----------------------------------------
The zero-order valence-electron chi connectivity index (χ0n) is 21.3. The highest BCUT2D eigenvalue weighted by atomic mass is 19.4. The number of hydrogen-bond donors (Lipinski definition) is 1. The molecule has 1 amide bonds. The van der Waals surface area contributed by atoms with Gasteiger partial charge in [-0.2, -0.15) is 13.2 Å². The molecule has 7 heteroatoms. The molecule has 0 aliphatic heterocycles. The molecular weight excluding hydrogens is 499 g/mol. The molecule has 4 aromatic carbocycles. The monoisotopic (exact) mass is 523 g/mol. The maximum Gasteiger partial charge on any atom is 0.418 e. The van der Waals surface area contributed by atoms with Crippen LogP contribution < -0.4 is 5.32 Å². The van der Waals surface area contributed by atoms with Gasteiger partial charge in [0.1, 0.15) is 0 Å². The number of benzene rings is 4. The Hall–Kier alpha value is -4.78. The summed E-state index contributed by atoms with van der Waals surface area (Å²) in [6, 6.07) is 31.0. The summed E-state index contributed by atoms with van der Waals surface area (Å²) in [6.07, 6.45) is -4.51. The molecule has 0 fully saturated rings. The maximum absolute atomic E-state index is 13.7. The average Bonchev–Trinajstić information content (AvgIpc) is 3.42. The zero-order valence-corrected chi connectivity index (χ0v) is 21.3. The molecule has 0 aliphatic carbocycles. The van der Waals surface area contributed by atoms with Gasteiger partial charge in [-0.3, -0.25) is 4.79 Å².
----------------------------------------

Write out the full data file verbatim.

The zero-order valence-electron chi connectivity index (χ0n) is 21.3. The highest BCUT2D eigenvalue weighted by atomic mass is 19.4. The number of hydrogen-bond donors (Lipinski definition) is 1. The molecule has 1 amide bonds. The van der Waals surface area contributed by atoms with Gasteiger partial charge in [-0.2, -0.15) is 13.2 Å². The molecule has 7 heteroatoms. The molecule has 0 aliphatic heterocycles. The molecular weight excluding hydrogens is 499 g/mol. The molecule has 4 aromatic carbocycles. The monoisotopic (exact) mass is 523 g/mol. The maximum Gasteiger partial charge on any atom is 0.418 e. The van der Waals surface area contributed by atoms with Crippen LogP contribution < -0.4 is 5.32 Å². The van der Waals surface area contributed by atoms with Gasteiger partial charge in [0.1, 0.15) is 0 Å². The number of benzene rings is 4. The Hall–Kier alpha value is -4.78. The summed E-state index contributed by atoms with van der Waals surface area (Å²) in [6, 6.07) is 31.0. The summed E-state index contributed by atoms with van der Waals surface area (Å²) in [6.07, 6.45) is -4.51. The molecule has 0 fully saturated rings. The maximum absolute atomic E-state index is 13.7. The average Bonchev–Trinajstić information content (AvgIpc) is 3.42. The zero-order valence-corrected chi connectivity index (χ0v) is 21.3. The molecule has 0 aliphatic carbocycles. The van der Waals surface area contributed by atoms with Gasteiger partial charge in [-0.3, -0.25) is 4.79 Å².